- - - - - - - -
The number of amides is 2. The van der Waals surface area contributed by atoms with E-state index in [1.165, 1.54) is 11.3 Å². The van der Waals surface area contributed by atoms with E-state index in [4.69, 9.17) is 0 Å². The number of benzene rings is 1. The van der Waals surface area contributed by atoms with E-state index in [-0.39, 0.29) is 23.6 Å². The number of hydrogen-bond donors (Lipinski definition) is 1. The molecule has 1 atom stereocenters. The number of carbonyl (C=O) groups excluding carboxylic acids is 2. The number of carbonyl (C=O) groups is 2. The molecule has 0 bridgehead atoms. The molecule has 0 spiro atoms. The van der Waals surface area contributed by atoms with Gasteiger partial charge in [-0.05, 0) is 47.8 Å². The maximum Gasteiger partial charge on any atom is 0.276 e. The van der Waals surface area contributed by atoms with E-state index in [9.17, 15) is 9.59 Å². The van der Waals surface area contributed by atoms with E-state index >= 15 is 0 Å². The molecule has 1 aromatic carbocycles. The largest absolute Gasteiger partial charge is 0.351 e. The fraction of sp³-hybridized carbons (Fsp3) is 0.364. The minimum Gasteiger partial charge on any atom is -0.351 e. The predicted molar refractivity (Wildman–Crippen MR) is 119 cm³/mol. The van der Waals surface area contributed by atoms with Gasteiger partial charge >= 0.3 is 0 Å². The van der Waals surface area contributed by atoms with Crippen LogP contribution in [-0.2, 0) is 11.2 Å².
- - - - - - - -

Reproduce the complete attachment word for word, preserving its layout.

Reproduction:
The number of amides is 2. The van der Waals surface area contributed by atoms with E-state index in [1.165, 1.54) is 11.3 Å². The van der Waals surface area contributed by atoms with E-state index in [4.69, 9.17) is 0 Å². The number of benzene rings is 1. The van der Waals surface area contributed by atoms with E-state index in [-0.39, 0.29) is 23.6 Å². The number of hydrogen-bond donors (Lipinski definition) is 1. The molecule has 1 atom stereocenters. The number of carbonyl (C=O) groups excluding carboxylic acids is 2. The number of carbonyl (C=O) groups is 2. The molecule has 0 bridgehead atoms. The molecule has 0 spiro atoms. The van der Waals surface area contributed by atoms with Gasteiger partial charge in [-0.05, 0) is 47.8 Å². The maximum Gasteiger partial charge on any atom is 0.276 e. The van der Waals surface area contributed by atoms with E-state index in [9.17, 15) is 9.59 Å². The van der Waals surface area contributed by atoms with E-state index >= 15 is 0 Å². The molecule has 1 aromatic carbocycles. The largest absolute Gasteiger partial charge is 0.351 e. The fraction of sp³-hybridized carbons (Fsp3) is 0.364. The minimum Gasteiger partial charge on any atom is -0.351 e. The predicted molar refractivity (Wildman–Crippen MR) is 119 cm³/mol. The van der Waals surface area contributed by atoms with Gasteiger partial charge >= 0.3 is 0 Å². The van der Waals surface area contributed by atoms with Crippen LogP contribution in [-0.2, 0) is 11.2 Å².